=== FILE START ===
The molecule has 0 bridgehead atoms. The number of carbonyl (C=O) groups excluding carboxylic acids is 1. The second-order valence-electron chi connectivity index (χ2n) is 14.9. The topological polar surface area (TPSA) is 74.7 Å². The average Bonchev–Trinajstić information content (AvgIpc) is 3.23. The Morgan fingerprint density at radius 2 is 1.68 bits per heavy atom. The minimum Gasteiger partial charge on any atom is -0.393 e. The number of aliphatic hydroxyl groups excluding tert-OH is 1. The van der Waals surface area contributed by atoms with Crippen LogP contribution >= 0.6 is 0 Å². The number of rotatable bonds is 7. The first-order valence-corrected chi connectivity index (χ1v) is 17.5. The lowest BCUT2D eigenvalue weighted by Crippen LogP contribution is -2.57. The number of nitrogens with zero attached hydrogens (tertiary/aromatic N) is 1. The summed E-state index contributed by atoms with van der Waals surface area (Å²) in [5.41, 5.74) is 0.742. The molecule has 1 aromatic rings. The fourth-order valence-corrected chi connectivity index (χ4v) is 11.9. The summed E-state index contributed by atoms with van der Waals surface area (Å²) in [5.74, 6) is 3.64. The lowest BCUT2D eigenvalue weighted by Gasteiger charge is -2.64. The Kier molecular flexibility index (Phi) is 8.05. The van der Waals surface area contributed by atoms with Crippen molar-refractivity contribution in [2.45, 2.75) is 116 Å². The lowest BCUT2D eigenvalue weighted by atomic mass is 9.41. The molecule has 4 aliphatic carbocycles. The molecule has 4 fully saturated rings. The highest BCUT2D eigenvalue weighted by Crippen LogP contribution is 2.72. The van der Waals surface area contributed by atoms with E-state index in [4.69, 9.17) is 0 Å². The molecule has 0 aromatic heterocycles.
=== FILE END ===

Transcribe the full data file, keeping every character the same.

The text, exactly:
The molecule has 0 bridgehead atoms. The number of carbonyl (C=O) groups excluding carboxylic acids is 1. The second-order valence-electron chi connectivity index (χ2n) is 14.9. The topological polar surface area (TPSA) is 74.7 Å². The average Bonchev–Trinajstić information content (AvgIpc) is 3.23. The Morgan fingerprint density at radius 2 is 1.68 bits per heavy atom. The minimum Gasteiger partial charge on any atom is -0.393 e. The number of aliphatic hydroxyl groups excluding tert-OH is 1. The van der Waals surface area contributed by atoms with Crippen LogP contribution >= 0.6 is 0 Å². The number of rotatable bonds is 7. The first-order valence-corrected chi connectivity index (χ1v) is 17.5. The lowest BCUT2D eigenvalue weighted by Crippen LogP contribution is -2.57. The number of nitrogens with zero attached hydrogens (tertiary/aromatic N) is 1. The summed E-state index contributed by atoms with van der Waals surface area (Å²) in [5.41, 5.74) is 0.742. The molecule has 1 aromatic rings. The fourth-order valence-corrected chi connectivity index (χ4v) is 11.9. The summed E-state index contributed by atoms with van der Waals surface area (Å²) in [5.74, 6) is 3.64. The lowest BCUT2D eigenvalue weighted by Gasteiger charge is -2.64. The Kier molecular flexibility index (Phi) is 8.05. The van der Waals surface area contributed by atoms with Crippen molar-refractivity contribution in [2.45, 2.75) is 116 Å². The lowest BCUT2D eigenvalue weighted by atomic mass is 9.41. The molecule has 4 aliphatic carbocycles. The molecule has 4 fully saturated rings. The highest BCUT2D eigenvalue weighted by Crippen LogP contribution is 2.72. The van der Waals surface area contributed by atoms with E-state index in [4.69, 9.17) is 0 Å². The molecule has 0 aromatic heterocycles.